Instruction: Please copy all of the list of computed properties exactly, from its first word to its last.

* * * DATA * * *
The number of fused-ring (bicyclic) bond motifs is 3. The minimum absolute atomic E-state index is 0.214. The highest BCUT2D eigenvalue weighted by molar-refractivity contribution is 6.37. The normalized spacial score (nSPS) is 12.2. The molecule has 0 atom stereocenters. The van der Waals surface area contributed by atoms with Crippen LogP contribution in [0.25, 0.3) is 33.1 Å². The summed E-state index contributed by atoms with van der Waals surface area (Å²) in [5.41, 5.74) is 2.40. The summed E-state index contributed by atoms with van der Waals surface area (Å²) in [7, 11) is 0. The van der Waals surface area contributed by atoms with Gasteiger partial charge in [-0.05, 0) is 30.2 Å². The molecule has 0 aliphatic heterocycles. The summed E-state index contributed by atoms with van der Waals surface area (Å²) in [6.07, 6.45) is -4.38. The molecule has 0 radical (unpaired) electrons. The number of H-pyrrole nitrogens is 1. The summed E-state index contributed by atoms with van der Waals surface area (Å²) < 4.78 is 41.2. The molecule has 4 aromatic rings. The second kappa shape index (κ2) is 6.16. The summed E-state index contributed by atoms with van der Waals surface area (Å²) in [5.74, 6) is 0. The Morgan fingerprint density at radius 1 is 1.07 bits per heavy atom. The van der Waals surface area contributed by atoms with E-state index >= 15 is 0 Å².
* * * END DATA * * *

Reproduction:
The number of fused-ring (bicyclic) bond motifs is 3. The minimum absolute atomic E-state index is 0.214. The highest BCUT2D eigenvalue weighted by molar-refractivity contribution is 6.37. The normalized spacial score (nSPS) is 12.2. The molecule has 0 atom stereocenters. The van der Waals surface area contributed by atoms with Crippen LogP contribution in [0.25, 0.3) is 33.1 Å². The summed E-state index contributed by atoms with van der Waals surface area (Å²) in [5.41, 5.74) is 2.40. The summed E-state index contributed by atoms with van der Waals surface area (Å²) in [7, 11) is 0. The van der Waals surface area contributed by atoms with Gasteiger partial charge in [-0.05, 0) is 30.2 Å². The molecule has 0 aliphatic heterocycles. The summed E-state index contributed by atoms with van der Waals surface area (Å²) in [6.07, 6.45) is -4.38. The molecule has 0 radical (unpaired) electrons. The number of H-pyrrole nitrogens is 1. The summed E-state index contributed by atoms with van der Waals surface area (Å²) < 4.78 is 41.2. The molecule has 4 aromatic rings. The second kappa shape index (κ2) is 6.16. The summed E-state index contributed by atoms with van der Waals surface area (Å²) in [5.74, 6) is 0. The Morgan fingerprint density at radius 1 is 1.07 bits per heavy atom. The van der Waals surface area contributed by atoms with E-state index >= 15 is 0 Å².